• The Quantified Argument Calculus and Natural Logic

    Ben-Yami, Hanoch (Verein philosophie.ch, 2022)
    The formalisation of natural language arguments in a formal language close to it in syntax has been a central aim of Moss's Natural Logic. I examine how the Quantified Argument Calculus (Quarc) can handle the inferences Moss has considered. I show that they can be incorporated in existing versions of Quarc or in straightforward extensions of it, all within sound and complete systems. Moreover, Quarc is closer in some respects to natural language than are Moss's systems - for instance, it does not use negative nouns. The process also sheds light on formal properties and presuppositions of some inferences it formalises. Directions for future work are outlined.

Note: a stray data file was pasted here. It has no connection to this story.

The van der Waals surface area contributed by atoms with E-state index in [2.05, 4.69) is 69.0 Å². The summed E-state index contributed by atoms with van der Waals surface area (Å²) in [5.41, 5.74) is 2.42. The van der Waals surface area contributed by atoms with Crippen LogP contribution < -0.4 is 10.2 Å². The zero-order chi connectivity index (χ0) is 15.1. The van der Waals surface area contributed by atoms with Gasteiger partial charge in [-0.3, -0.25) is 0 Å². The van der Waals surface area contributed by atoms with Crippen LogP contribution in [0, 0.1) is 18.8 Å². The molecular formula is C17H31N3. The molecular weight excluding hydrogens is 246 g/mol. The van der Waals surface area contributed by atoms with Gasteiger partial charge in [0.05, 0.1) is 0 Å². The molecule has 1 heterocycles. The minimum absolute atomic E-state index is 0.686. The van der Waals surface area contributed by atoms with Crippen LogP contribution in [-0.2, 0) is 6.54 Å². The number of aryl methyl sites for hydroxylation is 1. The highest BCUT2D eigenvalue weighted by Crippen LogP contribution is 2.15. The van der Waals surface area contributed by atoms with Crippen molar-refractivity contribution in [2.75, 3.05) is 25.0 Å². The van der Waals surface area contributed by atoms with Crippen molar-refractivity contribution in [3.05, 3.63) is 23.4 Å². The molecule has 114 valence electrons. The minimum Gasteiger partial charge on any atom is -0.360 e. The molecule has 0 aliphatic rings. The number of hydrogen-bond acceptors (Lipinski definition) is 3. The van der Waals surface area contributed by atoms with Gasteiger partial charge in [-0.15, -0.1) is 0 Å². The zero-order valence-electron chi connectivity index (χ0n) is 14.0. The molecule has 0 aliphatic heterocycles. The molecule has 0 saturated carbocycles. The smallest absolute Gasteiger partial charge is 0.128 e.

• Aristotle returns

    Crane, Tim; Department of Philosophy (Institute on Religion and Public Life, 2018)
    Review of the book: Neo-Aristotelian Perspectives on Contemporary Science, ed. by William M. R. Simpson, Robert C. Koons, and Nicholas J. Teh, Routledge, 352 pages, $140
  • The problem of perception

    Crane, Tim; French, Craig; Zalta, Edward N.; Department of Philosophy (Metaphysics Research Lab, Stanford University, 2021)
    The Problem of Perception is a pervasive and traditional problem aboutour ordinary conception of perceptual experience. The problem iscreated by the phenomena of perceptual illusion and hallucination: ifthese kinds of error are possible, how can perceptual experience bewhat we ordinarily understand it to be: something that enables directperception of the world? These possibilities of error challenge theintelligibility of our ordinary conception of perceptual experience;the major theories of experience are responses to this challenge.
  • Religion in the Open Society

    Crane, Tim; Ignatieff, Michael; Roch, Stefan; Department of Philosophy (CEU PressNew York; Budapest, 2018)
  • The knowledge argument is an argument about knowledge

    Crane, Tim; Coleman, Sam; Department of Philosophy (Cambridge University PressCambridge, 2019)